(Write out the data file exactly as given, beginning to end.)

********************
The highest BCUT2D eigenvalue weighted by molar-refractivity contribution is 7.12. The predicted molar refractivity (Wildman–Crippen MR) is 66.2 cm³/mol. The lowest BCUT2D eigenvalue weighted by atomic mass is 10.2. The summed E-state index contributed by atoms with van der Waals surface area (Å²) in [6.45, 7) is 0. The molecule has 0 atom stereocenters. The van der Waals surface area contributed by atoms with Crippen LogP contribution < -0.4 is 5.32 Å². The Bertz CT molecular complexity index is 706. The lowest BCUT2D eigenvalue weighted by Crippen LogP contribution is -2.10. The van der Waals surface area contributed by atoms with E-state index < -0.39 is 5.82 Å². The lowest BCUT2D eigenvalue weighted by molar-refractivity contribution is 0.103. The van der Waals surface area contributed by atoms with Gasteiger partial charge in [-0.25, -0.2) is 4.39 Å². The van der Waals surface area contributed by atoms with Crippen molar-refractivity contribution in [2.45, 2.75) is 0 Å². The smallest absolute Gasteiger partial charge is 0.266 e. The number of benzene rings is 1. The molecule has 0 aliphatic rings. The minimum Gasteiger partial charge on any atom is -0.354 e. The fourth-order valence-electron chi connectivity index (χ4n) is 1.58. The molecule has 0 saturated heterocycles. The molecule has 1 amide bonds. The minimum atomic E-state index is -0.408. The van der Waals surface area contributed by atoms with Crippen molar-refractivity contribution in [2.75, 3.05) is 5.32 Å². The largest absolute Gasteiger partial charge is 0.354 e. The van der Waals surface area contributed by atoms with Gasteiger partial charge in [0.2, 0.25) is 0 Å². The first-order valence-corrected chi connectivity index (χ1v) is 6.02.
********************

The highest BCUT2D eigenvalue weighted by molar-refractivity contribution is 7.12. The predicted molar refractivity (Wildman–Crippen MR) is 66.2 cm³/mol. The lowest BCUT2D eigenvalue weighted by atomic mass is 10.2. The summed E-state index contributed by atoms with van der Waals surface area (Å²) in [6.45, 7) is 0. The molecule has 0 atom stereocenters. The van der Waals surface area contributed by atoms with Crippen LogP contribution < -0.4 is 5.32 Å². The Bertz CT molecular complexity index is 706. The lowest BCUT2D eigenvalue weighted by Crippen LogP contribution is -2.10. The van der Waals surface area contributed by atoms with E-state index < -0.39 is 5.82 Å². The lowest BCUT2D eigenvalue weighted by molar-refractivity contribution is 0.103. The van der Waals surface area contributed by atoms with Gasteiger partial charge in [-0.25, -0.2) is 4.39 Å². The van der Waals surface area contributed by atoms with Crippen molar-refractivity contribution in [2.45, 2.75) is 0 Å². The smallest absolute Gasteiger partial charge is 0.266 e. The number of benzene rings is 1. The molecule has 0 aliphatic rings. The minimum Gasteiger partial charge on any atom is -0.354 e. The fourth-order valence-electron chi connectivity index (χ4n) is 1.58. The molecule has 0 saturated heterocycles. The molecule has 1 amide bonds. The minimum atomic E-state index is -0.408. The van der Waals surface area contributed by atoms with Crippen molar-refractivity contribution in [2.75, 3.05) is 5.32 Å². The largest absolute Gasteiger partial charge is 0.354 e. The van der Waals surface area contributed by atoms with Gasteiger partial charge in [0.2, 0.25) is 0 Å². The first-order valence-corrected chi connectivity index (χ1v) is 6.02.